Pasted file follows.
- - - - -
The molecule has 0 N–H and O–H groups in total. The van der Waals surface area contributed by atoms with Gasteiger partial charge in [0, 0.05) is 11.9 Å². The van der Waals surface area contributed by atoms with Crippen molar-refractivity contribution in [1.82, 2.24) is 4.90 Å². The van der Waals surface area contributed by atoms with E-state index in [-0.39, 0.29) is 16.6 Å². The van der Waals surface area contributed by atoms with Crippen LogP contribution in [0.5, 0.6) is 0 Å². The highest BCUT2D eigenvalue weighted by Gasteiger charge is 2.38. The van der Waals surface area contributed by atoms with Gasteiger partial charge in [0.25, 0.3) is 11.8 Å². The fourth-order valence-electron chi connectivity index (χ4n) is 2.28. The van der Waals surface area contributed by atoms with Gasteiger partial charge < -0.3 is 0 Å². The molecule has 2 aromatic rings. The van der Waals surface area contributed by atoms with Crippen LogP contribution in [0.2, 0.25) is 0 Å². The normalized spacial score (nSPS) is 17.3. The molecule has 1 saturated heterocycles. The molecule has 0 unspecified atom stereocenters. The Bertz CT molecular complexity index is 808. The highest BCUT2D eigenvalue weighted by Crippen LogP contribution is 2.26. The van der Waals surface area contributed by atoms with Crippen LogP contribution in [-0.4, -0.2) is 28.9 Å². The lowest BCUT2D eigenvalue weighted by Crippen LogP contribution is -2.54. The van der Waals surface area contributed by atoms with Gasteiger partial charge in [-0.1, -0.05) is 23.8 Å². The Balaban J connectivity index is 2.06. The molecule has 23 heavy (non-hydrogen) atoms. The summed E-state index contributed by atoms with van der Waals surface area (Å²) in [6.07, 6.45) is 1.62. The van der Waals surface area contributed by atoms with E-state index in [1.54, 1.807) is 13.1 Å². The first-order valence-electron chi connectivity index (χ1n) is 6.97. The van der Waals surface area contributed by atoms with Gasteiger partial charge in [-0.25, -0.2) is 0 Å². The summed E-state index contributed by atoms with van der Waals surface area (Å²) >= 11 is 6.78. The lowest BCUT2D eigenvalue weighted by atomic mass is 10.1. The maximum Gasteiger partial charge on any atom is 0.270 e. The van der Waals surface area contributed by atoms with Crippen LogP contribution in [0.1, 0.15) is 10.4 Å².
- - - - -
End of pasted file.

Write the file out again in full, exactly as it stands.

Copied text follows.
The molecule has 0 N–H and O–H groups in total. The van der Waals surface area contributed by atoms with Gasteiger partial charge in [0, 0.05) is 11.9 Å². The van der Waals surface area contributed by atoms with Crippen molar-refractivity contribution in [1.82, 2.24) is 4.90 Å². The van der Waals surface area contributed by atoms with E-state index in [-0.39, 0.29) is 16.6 Å². The van der Waals surface area contributed by atoms with Crippen LogP contribution in [0.5, 0.6) is 0 Å². The highest BCUT2D eigenvalue weighted by Gasteiger charge is 2.38. The van der Waals surface area contributed by atoms with Gasteiger partial charge in [0.25, 0.3) is 11.8 Å². The fourth-order valence-electron chi connectivity index (χ4n) is 2.28. The van der Waals surface area contributed by atoms with Gasteiger partial charge < -0.3 is 0 Å². The molecule has 2 aromatic rings. The van der Waals surface area contributed by atoms with Crippen LogP contribution in [0.2, 0.25) is 0 Å². The normalized spacial score (nSPS) is 17.3. The molecule has 1 saturated heterocycles. The molecule has 0 unspecified atom stereocenters. The Bertz CT molecular complexity index is 808. The highest BCUT2D eigenvalue weighted by Crippen LogP contribution is 2.26. The van der Waals surface area contributed by atoms with Crippen LogP contribution in [-0.4, -0.2) is 28.9 Å². The lowest BCUT2D eigenvalue weighted by Crippen LogP contribution is -2.54. The van der Waals surface area contributed by atoms with Gasteiger partial charge in [-0.1, -0.05) is 23.8 Å². The Balaban J connectivity index is 2.06. The molecule has 23 heavy (non-hydrogen) atoms. The summed E-state index contributed by atoms with van der Waals surface area (Å²) in [6.07, 6.45) is 1.62. The van der Waals surface area contributed by atoms with E-state index in [1.54, 1.807) is 13.1 Å². The first-order valence-electron chi connectivity index (χ1n) is 6.97. The van der Waals surface area contributed by atoms with Gasteiger partial charge in [-0.25, -0.2) is 0 Å². The summed E-state index contributed by atoms with van der Waals surface area (Å²) >= 11 is 6.78. The lowest BCUT2D eigenvalue weighted by atomic mass is 10.1. The maximum Gasteiger partial charge on any atom is 0.270 e. The van der Waals surface area contributed by atoms with Crippen LogP contribution in [0.1, 0.15) is 10.4 Å².